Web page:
Sweet Deception: Why Artificial Sweeteners May Be Hiding in Your Food

As our country continues to face an obesity and diabetes crisis, food companies are under great pressure to reduce the excessive use of sugar and calories in their products.  For industry, this generally means replacing natural sweeteners with artificial ones, rather than decreasing the use of sweeteners all together.  Companies are starting to sneak artificial sweeteners into all types of products, including those intended for children, and they aren’t very eager to tell you that they are doing it.

Just last month, a controversial petition was submitted to the FDA by the Dairy Industry requesting that flavored milk be exempt from labeling standards which require companies to disclose the use of artificial sweeteners.  Currently, products containing artificial sweeteners must be labeled with what the FDA calls, ‘nutrient content claims.’  These are phrases such as  ‘reduced calorie’ or ‘no added sugar’ which are placed on the front of the package in addition to displaying which sweeteners are used in the ingredients list on the back of the package. Below is an example of the current standard vs. what the Dairy Industry wants:


This issue was particularly alarming to parents, because it was the  Dairy Industry’s belief that these claims may deter children from wanting to drink the artificially sweetened milk that caused them to make the request.  The FDA has just begun reviewing comments from industry and consumers about the issue, thus a decision is still in the works, but the concept and subsequent controversy has really got me thinking about the increased use of these sweeteners in general.

The following words and phrases are those commonly used on of the front of food packages to denote the use of artificial sweeteners in a product:

‘reduced calorie’
‘no added sugar’

Why don’t companies just label the products, “sweetened with artificial sweeteners”? Is that just too honest? Or is it because the food industry knows that many consumers want to avoid these sweeteners, so they would rather work with the FDA to create positive sounding (and arguably VERY misleading) claims that avoid using the word ‘artificial’?

To add to the confusion, some claims like “no added sugar” don’t always mean the same thing for every product.  Sometimes it means the product contains artificial sweeteners instead of sugar; sometimes it means there are no added sweeteners whatsoever.  It is not the same thing as “sugar-free”, however, as products with the “no added sugar” claim also usually contain naturally occurring sugars, such as those found in fruit or dairy products. Confused yet? You are not alone.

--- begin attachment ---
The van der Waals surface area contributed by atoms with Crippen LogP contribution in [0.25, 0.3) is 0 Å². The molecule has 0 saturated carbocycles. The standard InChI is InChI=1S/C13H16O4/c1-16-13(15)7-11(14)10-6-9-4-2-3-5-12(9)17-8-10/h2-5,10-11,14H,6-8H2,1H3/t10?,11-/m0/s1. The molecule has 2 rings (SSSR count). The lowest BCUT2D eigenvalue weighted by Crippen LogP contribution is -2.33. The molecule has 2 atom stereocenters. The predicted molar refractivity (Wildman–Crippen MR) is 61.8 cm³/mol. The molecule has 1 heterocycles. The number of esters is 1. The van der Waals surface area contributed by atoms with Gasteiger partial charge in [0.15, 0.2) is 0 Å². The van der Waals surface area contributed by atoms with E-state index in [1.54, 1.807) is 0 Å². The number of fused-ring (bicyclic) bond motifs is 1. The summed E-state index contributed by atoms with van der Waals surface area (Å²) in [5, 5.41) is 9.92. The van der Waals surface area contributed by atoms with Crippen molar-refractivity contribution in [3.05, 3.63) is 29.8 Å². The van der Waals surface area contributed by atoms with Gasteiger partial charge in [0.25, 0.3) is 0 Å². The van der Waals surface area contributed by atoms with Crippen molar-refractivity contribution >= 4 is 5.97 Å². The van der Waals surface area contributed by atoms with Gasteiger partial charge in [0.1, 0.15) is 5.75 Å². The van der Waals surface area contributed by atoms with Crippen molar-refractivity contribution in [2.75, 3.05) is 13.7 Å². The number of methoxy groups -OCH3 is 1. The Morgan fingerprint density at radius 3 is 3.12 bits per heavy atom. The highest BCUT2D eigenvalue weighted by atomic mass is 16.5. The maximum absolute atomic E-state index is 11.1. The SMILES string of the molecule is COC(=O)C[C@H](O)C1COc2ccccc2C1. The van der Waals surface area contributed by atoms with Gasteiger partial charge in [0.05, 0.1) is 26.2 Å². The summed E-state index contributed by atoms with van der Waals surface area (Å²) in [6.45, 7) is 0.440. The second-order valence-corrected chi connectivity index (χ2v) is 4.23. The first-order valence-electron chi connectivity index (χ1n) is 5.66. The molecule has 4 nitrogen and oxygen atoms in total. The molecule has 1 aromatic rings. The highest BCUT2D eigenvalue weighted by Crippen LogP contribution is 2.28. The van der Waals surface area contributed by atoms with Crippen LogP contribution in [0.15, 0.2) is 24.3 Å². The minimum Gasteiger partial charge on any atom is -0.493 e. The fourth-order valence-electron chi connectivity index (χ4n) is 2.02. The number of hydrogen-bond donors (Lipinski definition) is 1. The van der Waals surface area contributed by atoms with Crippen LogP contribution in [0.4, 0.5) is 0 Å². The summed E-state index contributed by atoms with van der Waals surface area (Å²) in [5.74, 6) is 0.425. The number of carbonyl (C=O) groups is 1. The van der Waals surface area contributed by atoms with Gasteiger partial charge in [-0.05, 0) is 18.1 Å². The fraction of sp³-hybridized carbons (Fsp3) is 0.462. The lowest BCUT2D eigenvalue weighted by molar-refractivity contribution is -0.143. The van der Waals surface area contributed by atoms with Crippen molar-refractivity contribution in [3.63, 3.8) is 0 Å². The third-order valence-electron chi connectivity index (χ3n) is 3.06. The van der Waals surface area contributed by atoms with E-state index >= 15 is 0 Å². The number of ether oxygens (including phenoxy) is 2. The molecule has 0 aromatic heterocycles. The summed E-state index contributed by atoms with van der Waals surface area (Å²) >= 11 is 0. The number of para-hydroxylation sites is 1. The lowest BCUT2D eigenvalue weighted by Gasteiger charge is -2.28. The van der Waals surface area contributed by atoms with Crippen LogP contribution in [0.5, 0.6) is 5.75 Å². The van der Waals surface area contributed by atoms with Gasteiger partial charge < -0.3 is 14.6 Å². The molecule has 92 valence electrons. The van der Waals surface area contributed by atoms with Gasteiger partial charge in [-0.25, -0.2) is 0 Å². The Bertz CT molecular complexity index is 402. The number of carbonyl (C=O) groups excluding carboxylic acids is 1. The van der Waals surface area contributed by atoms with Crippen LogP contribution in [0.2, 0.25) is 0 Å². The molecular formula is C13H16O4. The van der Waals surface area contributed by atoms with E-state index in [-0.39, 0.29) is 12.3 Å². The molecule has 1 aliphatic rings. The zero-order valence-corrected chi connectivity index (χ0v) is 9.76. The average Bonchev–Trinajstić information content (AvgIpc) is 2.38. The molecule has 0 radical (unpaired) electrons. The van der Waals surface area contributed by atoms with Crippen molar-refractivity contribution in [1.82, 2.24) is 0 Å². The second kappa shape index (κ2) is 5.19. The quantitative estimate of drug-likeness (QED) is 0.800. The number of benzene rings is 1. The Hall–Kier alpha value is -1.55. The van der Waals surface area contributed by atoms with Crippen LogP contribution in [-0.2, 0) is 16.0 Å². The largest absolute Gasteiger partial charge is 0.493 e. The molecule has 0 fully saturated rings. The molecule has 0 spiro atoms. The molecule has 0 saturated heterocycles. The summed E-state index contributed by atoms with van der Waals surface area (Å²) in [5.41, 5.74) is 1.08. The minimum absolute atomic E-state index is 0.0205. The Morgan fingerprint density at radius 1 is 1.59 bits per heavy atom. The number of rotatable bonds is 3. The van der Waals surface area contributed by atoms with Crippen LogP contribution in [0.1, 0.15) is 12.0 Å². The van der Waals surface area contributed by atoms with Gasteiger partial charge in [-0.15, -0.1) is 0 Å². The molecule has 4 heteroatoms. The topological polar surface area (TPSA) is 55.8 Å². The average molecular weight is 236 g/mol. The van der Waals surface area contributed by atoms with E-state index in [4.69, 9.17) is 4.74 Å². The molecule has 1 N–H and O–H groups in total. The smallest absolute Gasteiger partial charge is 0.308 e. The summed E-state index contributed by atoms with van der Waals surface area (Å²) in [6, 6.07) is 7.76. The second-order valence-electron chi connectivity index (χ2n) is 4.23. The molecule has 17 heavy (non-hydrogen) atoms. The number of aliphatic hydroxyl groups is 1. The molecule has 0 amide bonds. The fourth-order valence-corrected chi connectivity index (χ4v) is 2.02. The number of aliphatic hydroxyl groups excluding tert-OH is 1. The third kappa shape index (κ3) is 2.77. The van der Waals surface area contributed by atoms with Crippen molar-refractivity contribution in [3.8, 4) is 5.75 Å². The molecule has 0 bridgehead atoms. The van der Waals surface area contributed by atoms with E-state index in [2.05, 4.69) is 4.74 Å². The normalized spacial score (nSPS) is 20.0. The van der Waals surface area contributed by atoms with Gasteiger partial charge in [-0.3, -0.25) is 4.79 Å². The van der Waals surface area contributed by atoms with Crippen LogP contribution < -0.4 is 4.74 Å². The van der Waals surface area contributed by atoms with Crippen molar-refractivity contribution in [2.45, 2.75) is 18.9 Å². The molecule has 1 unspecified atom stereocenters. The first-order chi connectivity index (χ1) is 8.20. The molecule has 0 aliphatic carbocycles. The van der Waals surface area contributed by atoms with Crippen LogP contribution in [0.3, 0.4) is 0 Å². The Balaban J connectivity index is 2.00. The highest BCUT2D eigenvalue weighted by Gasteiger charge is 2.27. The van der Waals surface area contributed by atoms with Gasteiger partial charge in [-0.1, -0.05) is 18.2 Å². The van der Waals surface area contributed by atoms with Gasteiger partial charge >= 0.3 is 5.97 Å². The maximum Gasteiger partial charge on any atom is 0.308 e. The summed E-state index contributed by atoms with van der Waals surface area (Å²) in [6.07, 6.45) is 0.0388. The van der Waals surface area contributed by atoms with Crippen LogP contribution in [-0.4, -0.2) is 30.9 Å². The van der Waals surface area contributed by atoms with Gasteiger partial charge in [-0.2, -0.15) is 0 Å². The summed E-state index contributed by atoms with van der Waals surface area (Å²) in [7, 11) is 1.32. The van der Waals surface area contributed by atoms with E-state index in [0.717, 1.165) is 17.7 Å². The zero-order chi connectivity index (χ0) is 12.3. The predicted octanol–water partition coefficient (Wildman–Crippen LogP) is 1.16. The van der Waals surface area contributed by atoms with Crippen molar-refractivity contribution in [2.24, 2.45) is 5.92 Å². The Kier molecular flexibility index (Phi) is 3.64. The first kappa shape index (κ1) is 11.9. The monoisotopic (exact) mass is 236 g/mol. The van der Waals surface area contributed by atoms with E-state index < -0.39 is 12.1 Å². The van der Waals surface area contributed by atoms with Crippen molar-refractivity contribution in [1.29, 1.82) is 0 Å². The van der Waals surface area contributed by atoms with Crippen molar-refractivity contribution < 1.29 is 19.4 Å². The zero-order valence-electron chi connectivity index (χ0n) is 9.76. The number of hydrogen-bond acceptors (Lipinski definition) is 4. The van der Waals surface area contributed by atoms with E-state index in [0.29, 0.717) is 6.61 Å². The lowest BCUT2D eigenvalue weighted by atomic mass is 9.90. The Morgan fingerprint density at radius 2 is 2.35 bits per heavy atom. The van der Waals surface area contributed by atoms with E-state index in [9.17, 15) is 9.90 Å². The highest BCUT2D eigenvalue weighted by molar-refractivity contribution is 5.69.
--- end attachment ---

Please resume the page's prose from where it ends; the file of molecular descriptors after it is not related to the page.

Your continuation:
Not only do many consumers not understand the meaning behind these claims on the front of the package, but for those wanting to abstain from artificial sweeteners, looking to the ingredients label on the back of the package can be just as confusing.  Many people are familiar with the common brand names for artificial sweeteners such as Equal, Sweet N’ Low, and Splenda but these names usually won’t be found in the list of ingredients. Instead, companies list the generic names, like these:

Acesulfame K (or Acesulfame Potassium)

The Sugar Association conducted a poll which showed that when the generic term for an artificial sweetener is used, unsurprisingly, consumer recognition declines.

While the research surrounding the long-term use of artificial sweeteners is inconclusive, surveys have shown that many Americans still feel it is important to know what sweeteners are being used when they purchase foods and beverages.   The current practice of using misleading claims (or no claims at all), and unfamiliar generic terminology is unfair to those consumers.

If you are curious  about which foods and beverages these sweeteners are hiding in, I took a quick look through the  grocery store to see where I could find them.  This is certainly not an all inclusive list; artificial sweeteners are currently found in over 6,000 products. But, some of these might surprise you!

Bread Products


Thomas’ Light Multi-grain English Muffins


Sara Lee Delightful 100% Whole Wheat Bread with Honey

Juice Products


Capri-Sun Roarin’ Waters


Ocean Spray Light

Fruit Products


Breyer’s Pure Fruit Bars


Musselman’s Lite Applesauce

Dairy Products


Dreyer’s Slow Churned ‘No Sugar Added’ Ice Cream


Dannon Light and Fit Yogurt

Breakfast Products


Quaker High Fiber Oatmeal


Special K Protein

Snack Products


Quaker ‘25% Less Sugar’ Chewy Bars


Jolly Time Healthy Pop Kettle Corn

Other Products


Tylenol Sinus


Vlasic ‘No Sugar Added’ Bread and Butter Pickles

Public Health Campaigns Tackling Childhood Obesity: The Bad vs. The Good

Last year, Children’s Healthcare of Atlanta released a highly controversial anti-obesity ad campaign aimed at parents of overweight and obese children.  While the ads were meant to draw attention to the childhood obesity epidemic, their effectiveness was called into question by many parents and health experts, myself included.  The intentions of CHOA may have been good, but the campaign seemed much more likely to increase stigmatization against overweight children and make them feel ashamed of their bodies, rather than encourage healthy habits.

Here is an example of one of their ads, in case you missed it.


In response to this campaign, Rebecca Puhl, PhD, director of research and weight stigma at the Rudd Center for Food Policy and Obesity at Yale stated , “Messages that focus on promoting specific health behaviors are likely to be more effective” than messages focused on weight.

Which is exactly what Contra Costa County is doing with their newly released ad campaign:


For several reasons, I love this campaign.

First, as mentioned above, it focuses on a single health behavior, reducing children’s consumption of sugary drinks.

Second, it is clearly targeting juice ‘drinks’, as opposed to soda (which most parents know isn’t healthy).  Juice products, even those with added sugar and artificial sweeteners, have developed a health halo in America, thanks in part to some strategic marketing by the food and beverage industry. Sure, a small amount of 100% juice is fine for kids every once in awhile, but juice provides a high amount of calories packed into a small portion and lacks the fiber and nutrients that whole fruit provides.